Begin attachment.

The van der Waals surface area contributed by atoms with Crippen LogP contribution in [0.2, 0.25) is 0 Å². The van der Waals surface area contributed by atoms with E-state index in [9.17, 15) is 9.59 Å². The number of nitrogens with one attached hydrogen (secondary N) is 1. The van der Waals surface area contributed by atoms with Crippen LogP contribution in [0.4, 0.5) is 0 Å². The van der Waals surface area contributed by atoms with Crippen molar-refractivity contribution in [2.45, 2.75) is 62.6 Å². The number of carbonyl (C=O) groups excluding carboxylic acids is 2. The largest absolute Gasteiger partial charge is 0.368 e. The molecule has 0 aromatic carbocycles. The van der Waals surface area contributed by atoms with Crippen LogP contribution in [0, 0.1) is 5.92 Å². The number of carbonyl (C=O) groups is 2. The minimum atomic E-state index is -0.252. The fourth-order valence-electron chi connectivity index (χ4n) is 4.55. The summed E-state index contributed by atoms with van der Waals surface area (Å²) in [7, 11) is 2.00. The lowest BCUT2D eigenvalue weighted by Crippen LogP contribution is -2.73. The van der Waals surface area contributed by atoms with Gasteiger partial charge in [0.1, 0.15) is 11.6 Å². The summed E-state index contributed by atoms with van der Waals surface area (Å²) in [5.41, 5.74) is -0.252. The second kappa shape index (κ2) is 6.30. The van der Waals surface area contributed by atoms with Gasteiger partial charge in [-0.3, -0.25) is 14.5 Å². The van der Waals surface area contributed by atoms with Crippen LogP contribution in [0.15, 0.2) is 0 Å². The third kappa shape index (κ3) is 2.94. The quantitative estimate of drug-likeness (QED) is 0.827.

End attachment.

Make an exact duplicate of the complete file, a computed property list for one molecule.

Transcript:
The van der Waals surface area contributed by atoms with Crippen LogP contribution in [0.2, 0.25) is 0 Å². The van der Waals surface area contributed by atoms with E-state index in [9.17, 15) is 9.59 Å². The number of nitrogens with one attached hydrogen (secondary N) is 1. The van der Waals surface area contributed by atoms with Crippen LogP contribution in [0.4, 0.5) is 0 Å². The van der Waals surface area contributed by atoms with Crippen molar-refractivity contribution in [2.45, 2.75) is 62.6 Å². The number of carbonyl (C=O) groups excluding carboxylic acids is 2. The largest absolute Gasteiger partial charge is 0.368 e. The molecule has 0 aromatic carbocycles. The van der Waals surface area contributed by atoms with Crippen LogP contribution in [0, 0.1) is 5.92 Å². The number of carbonyl (C=O) groups is 2. The minimum atomic E-state index is -0.252. The fourth-order valence-electron chi connectivity index (χ4n) is 4.55. The summed E-state index contributed by atoms with van der Waals surface area (Å²) in [7, 11) is 2.00. The lowest BCUT2D eigenvalue weighted by Crippen LogP contribution is -2.73. The van der Waals surface area contributed by atoms with Gasteiger partial charge in [0.1, 0.15) is 11.6 Å². The summed E-state index contributed by atoms with van der Waals surface area (Å²) in [5.41, 5.74) is -0.252. The second kappa shape index (κ2) is 6.30. The van der Waals surface area contributed by atoms with Gasteiger partial charge in [-0.3, -0.25) is 14.5 Å². The van der Waals surface area contributed by atoms with Crippen LogP contribution in [0.15, 0.2) is 0 Å². The third kappa shape index (κ3) is 2.94. The quantitative estimate of drug-likeness (QED) is 0.827.